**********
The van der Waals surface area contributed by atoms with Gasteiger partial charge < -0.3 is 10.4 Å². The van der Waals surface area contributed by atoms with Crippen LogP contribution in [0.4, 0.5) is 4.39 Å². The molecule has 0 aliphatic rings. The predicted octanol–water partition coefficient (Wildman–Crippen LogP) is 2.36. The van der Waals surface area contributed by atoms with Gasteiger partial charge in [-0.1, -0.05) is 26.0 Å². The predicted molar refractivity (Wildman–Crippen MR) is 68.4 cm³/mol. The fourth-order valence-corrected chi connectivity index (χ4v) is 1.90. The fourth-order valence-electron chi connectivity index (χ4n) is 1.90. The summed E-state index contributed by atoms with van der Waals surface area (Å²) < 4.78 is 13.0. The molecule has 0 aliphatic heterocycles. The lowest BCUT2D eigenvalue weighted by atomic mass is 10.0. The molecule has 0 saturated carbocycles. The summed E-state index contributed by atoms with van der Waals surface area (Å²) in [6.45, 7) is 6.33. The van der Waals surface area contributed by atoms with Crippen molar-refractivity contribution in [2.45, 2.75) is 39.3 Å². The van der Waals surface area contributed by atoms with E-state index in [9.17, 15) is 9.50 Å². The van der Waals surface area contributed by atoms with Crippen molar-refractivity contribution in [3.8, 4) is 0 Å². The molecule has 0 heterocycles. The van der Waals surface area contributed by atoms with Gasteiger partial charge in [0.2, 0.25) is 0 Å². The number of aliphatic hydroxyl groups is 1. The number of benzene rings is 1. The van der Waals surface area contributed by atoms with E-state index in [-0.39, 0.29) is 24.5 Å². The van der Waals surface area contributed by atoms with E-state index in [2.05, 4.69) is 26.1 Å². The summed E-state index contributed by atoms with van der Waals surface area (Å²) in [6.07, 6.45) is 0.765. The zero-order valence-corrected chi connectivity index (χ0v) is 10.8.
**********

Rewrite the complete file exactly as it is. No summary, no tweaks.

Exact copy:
The van der Waals surface area contributed by atoms with Gasteiger partial charge < -0.3 is 10.4 Å². The van der Waals surface area contributed by atoms with Crippen LogP contribution in [0.4, 0.5) is 4.39 Å². The molecule has 0 aliphatic rings. The predicted octanol–water partition coefficient (Wildman–Crippen LogP) is 2.36. The van der Waals surface area contributed by atoms with Gasteiger partial charge in [-0.1, -0.05) is 26.0 Å². The predicted molar refractivity (Wildman–Crippen MR) is 68.4 cm³/mol. The fourth-order valence-corrected chi connectivity index (χ4v) is 1.90. The fourth-order valence-electron chi connectivity index (χ4n) is 1.90. The summed E-state index contributed by atoms with van der Waals surface area (Å²) < 4.78 is 13.0. The molecule has 0 aliphatic heterocycles. The lowest BCUT2D eigenvalue weighted by atomic mass is 10.0. The molecule has 0 saturated carbocycles. The summed E-state index contributed by atoms with van der Waals surface area (Å²) in [6.45, 7) is 6.33. The van der Waals surface area contributed by atoms with Crippen molar-refractivity contribution in [2.45, 2.75) is 39.3 Å². The van der Waals surface area contributed by atoms with E-state index in [9.17, 15) is 9.50 Å². The van der Waals surface area contributed by atoms with Crippen molar-refractivity contribution in [3.8, 4) is 0 Å². The molecule has 0 heterocycles. The van der Waals surface area contributed by atoms with Gasteiger partial charge in [0.2, 0.25) is 0 Å². The number of aliphatic hydroxyl groups is 1. The number of benzene rings is 1. The van der Waals surface area contributed by atoms with E-state index in [-0.39, 0.29) is 24.5 Å². The van der Waals surface area contributed by atoms with E-state index in [2.05, 4.69) is 26.1 Å². The summed E-state index contributed by atoms with van der Waals surface area (Å²) in [6.07, 6.45) is 0.765. The zero-order valence-corrected chi connectivity index (χ0v) is 10.8.